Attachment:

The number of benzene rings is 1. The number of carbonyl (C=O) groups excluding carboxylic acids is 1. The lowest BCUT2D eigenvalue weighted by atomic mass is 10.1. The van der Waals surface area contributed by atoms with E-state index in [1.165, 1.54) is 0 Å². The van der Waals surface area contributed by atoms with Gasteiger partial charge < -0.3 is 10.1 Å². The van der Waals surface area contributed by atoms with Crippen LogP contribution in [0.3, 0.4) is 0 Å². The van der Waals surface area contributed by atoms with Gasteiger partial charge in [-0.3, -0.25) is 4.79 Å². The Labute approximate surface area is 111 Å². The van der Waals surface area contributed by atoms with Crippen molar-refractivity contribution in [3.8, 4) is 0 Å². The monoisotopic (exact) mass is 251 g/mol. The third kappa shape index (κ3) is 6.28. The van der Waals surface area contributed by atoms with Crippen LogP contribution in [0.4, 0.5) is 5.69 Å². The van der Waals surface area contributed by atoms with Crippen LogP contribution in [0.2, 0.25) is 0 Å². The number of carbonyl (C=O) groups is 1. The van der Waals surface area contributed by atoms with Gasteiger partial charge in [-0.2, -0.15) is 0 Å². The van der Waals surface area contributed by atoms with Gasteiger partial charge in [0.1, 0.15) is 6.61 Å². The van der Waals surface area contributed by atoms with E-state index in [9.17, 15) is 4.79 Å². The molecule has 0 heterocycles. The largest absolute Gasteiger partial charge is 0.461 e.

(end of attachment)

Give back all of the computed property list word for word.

The number of benzene rings is 1. The number of carbonyl (C=O) groups excluding carboxylic acids is 1. The lowest BCUT2D eigenvalue weighted by atomic mass is 10.1. The van der Waals surface area contributed by atoms with E-state index in [1.165, 1.54) is 0 Å². The van der Waals surface area contributed by atoms with Gasteiger partial charge < -0.3 is 10.1 Å². The van der Waals surface area contributed by atoms with Crippen LogP contribution in [0.3, 0.4) is 0 Å². The van der Waals surface area contributed by atoms with Gasteiger partial charge in [-0.3, -0.25) is 4.79 Å². The Labute approximate surface area is 111 Å². The van der Waals surface area contributed by atoms with Crippen molar-refractivity contribution in [3.8, 4) is 0 Å². The monoisotopic (exact) mass is 251 g/mol. The third kappa shape index (κ3) is 6.28. The van der Waals surface area contributed by atoms with Crippen LogP contribution in [0.4, 0.5) is 5.69 Å². The van der Waals surface area contributed by atoms with Crippen LogP contribution in [0.2, 0.25) is 0 Å². The number of carbonyl (C=O) groups is 1. The van der Waals surface area contributed by atoms with Gasteiger partial charge in [-0.2, -0.15) is 0 Å². The van der Waals surface area contributed by atoms with Gasteiger partial charge in [0.1, 0.15) is 6.61 Å². The van der Waals surface area contributed by atoms with E-state index in [9.17, 15) is 4.79 Å². The molecule has 0 heterocycles. The largest absolute Gasteiger partial charge is 0.461 e.